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15-410 Simics Command Guide

What's Simics?

Simics is a system simulation platform originally developed by Virtutech, a spin-off of the Swedish Institute of Computer Science (SICS), which was later acquired by Wind River. Simics is an extensible simulation/debugging platform which can support the execution of networks of simulated machines running off-the-shelf operating systems. Wind River graciously supports our educational mission by providing CMU with a site license free of charge. Before using Simics for any non-coursework purposes, please contact your instructor to make sure your proposed use does not conflict with our Simics license.

15-410 Basic Simics Commands

Here is a brief listing of useful Simics commands. A more detailed reference is the Simics User Guide, available in the 410 simics/doc directory. To get more help on any of these commands within Simics, type help COMMANDNAME. Simics supports tab-key command completion and command history.

Below, anything in [] is an optional argument, while anything in () means you must choose one and only one option.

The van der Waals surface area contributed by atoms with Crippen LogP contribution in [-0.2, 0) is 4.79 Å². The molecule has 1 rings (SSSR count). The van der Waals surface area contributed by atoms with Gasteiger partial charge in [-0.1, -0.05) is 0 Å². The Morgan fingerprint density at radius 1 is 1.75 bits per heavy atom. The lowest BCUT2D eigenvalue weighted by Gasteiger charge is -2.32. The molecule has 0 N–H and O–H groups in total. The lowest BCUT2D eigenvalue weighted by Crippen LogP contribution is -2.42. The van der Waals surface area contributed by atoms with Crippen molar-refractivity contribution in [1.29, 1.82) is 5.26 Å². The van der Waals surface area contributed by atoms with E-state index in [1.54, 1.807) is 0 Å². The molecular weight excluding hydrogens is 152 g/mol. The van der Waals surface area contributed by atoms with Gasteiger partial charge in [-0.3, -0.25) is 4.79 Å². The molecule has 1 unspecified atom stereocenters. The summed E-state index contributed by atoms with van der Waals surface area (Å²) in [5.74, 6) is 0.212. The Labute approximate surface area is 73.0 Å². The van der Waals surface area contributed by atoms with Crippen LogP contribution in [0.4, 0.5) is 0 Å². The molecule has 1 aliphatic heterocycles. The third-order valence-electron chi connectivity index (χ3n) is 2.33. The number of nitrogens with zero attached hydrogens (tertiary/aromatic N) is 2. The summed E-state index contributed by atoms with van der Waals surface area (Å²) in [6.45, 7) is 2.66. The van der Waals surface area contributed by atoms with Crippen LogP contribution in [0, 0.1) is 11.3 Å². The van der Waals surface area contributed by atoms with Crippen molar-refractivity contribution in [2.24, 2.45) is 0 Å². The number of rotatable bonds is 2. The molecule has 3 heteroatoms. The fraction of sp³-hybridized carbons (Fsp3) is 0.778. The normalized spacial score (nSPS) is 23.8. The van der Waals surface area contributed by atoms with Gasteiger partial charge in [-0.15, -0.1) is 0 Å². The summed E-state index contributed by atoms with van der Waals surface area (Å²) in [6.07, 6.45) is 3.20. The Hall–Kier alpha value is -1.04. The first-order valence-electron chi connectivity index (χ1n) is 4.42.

Running Simics

Starts the simulation. Once a simulation has been started, it may not be restarted. To give up on a simulation and start anew, quit the simulation and restart Simics.

Continues the simulation after a breakpoint or error has occurred. Note that you may not be able to continue reliably after some types of errors.

Exits Simics.

ctrl-c (control + c)
Interrupts the currently running simulation so that commands may be entered (debugging commands, quit, etc).

stepi [NUM]
Steps through the next NUM instructions. NUM defaults to 1. If a breakpoint occurs while stepping, it still causes a break in execution.

Step to next source line and stop. Note that there are multiple possible meanings of this; if you find the results of this command surprising, think carefully about how its semantics might differ from your expectation and why. This command is a local Python-based debugger extension written by 410 TA Michael Berman.

Accessing Registers